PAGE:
The contract would be worth up to €4m over four-year period.

Under the contract, Amec will provide engineering support based on experience of nuclear installation in-service inspection for developing the maintainability and inspectability of the ITER structures, systems, and components during their design.

The contract scope includes critical complex including the hot cell, where irradiated components are dismantled and treated, and the 3,850t Cryostat high-vacuum pressure chamber.

Amec will also be responsible for analyzing reliability and control costs as well as perform virtual and physical mock-ups to test procedures, and produce maintenance documentation.

Amec Foster Wheeler Clean Energy business consultancy vice-president Greg Willetts said: "This contract win represents another step forward in our aspiration to play a major role across the ITER project.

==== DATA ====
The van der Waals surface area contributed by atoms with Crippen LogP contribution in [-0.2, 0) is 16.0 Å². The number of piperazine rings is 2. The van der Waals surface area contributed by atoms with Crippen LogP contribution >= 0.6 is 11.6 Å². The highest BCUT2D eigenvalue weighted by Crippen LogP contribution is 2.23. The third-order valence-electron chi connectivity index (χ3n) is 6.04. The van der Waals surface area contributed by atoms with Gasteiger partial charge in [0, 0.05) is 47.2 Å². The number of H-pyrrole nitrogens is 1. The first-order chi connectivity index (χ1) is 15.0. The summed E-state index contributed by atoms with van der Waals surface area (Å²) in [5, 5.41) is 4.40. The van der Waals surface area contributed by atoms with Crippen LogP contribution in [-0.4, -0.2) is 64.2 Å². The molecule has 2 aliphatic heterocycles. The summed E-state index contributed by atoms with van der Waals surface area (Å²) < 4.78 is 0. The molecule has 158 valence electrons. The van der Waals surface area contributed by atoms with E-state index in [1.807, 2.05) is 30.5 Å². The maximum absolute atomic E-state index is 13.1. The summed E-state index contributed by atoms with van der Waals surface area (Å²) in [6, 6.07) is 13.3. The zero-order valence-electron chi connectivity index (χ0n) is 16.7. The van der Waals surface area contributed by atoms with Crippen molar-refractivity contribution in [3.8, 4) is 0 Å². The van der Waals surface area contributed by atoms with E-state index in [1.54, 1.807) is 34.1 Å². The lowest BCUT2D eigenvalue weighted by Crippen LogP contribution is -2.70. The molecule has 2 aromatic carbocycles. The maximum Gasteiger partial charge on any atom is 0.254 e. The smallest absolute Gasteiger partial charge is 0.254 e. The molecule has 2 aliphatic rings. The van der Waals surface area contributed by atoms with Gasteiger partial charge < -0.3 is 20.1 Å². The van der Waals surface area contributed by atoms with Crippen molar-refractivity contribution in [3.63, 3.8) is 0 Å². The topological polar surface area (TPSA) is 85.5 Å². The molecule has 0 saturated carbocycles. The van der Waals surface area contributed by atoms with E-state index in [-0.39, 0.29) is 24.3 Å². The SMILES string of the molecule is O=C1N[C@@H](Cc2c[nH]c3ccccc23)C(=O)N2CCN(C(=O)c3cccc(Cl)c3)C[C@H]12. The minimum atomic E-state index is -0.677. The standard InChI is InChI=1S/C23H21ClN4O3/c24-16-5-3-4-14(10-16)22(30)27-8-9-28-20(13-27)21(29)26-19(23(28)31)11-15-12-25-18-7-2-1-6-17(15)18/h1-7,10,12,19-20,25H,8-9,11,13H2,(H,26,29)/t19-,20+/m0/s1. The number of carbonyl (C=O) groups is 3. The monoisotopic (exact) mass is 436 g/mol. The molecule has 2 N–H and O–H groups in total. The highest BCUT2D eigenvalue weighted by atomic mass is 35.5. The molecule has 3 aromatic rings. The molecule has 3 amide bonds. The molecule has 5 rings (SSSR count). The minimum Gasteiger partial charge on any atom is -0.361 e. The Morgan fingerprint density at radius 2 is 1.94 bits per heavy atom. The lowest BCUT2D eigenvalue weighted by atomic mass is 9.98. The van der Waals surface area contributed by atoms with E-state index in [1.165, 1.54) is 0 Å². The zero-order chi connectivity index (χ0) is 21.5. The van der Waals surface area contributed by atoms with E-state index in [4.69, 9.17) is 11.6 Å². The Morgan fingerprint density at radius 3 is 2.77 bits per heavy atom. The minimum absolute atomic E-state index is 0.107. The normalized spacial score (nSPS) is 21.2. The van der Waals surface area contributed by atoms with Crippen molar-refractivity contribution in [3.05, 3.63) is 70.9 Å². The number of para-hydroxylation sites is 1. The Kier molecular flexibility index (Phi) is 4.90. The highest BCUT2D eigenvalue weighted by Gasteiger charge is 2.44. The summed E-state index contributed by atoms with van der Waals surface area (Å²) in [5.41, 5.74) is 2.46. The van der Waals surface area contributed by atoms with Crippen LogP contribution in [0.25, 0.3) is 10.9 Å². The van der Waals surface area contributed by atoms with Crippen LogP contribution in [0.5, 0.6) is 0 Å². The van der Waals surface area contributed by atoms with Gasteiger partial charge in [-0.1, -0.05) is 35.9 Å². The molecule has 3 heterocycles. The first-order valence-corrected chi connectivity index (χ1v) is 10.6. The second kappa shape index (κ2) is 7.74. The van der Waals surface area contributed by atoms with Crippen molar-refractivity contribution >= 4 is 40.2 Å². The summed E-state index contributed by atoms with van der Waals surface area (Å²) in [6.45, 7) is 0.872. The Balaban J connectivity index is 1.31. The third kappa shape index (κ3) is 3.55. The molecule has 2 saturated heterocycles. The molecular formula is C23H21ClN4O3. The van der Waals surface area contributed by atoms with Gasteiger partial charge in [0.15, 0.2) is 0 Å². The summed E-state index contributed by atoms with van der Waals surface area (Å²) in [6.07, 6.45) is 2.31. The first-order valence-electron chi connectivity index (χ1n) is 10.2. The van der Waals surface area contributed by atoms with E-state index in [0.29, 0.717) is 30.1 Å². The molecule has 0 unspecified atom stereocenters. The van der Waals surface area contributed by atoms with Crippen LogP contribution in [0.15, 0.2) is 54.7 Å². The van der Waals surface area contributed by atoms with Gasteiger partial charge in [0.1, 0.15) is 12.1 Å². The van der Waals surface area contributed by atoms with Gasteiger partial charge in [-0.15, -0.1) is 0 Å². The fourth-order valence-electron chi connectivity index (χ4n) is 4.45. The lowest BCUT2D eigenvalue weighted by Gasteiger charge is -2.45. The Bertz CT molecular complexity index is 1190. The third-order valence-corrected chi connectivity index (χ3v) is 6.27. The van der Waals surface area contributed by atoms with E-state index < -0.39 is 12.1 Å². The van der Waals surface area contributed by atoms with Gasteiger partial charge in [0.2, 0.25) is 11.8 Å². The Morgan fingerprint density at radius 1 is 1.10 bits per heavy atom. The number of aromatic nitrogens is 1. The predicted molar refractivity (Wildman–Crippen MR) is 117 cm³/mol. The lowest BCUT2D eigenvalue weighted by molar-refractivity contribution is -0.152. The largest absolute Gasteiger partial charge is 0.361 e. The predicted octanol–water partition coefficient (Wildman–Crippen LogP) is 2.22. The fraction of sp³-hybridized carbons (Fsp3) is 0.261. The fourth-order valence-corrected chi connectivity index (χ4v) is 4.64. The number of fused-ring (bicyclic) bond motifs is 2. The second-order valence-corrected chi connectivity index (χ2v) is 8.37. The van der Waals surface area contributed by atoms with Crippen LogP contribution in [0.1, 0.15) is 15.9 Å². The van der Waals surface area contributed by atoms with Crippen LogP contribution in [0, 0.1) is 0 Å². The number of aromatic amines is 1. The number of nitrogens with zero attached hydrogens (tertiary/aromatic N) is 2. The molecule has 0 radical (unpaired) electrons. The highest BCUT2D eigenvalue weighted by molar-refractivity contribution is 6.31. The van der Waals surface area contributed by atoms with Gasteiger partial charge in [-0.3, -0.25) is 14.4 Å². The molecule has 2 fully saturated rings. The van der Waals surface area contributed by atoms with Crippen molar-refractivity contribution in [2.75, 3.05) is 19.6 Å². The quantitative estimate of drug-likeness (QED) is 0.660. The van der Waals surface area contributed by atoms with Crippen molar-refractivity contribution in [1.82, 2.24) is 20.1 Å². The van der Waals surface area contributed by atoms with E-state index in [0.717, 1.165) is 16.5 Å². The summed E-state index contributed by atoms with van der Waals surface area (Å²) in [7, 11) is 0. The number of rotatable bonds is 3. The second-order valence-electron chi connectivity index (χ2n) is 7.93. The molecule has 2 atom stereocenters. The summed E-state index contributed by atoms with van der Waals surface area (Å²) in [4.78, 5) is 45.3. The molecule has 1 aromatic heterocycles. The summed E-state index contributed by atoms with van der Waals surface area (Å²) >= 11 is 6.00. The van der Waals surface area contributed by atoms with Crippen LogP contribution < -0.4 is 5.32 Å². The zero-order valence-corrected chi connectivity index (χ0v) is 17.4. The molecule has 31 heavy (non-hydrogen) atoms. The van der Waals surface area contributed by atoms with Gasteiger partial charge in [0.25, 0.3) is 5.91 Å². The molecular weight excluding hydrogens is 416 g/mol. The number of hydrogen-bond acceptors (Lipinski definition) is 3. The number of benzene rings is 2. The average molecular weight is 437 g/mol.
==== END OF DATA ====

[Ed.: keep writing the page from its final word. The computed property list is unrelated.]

"It underlines our leading expertise in nuclear remote handling and robotics and highlights the key role we are playing in developing future nuclear technologies while continuing to support the existing nuclear fission power industry."

Amec said that the contract will strengthen its role at ITER, a 35-nation project to build an experimental fusion reactor.

A joint venture led by Amec Foster Wheeler secured a €70m, seven-year contract in May 2015 to conduct all activities ranging from design, manufacturing, factory testing, delivery, on-site integration, commissioning and final acceptance tests for ITER’s neutral beam remote handling system.

The project aims to demonstrate nuclear fusion as a viable future energy source.

Planned to commence operations in 2020, the ITER project involves participation from the European Union (EU), Russia, Korea, China, India, among others.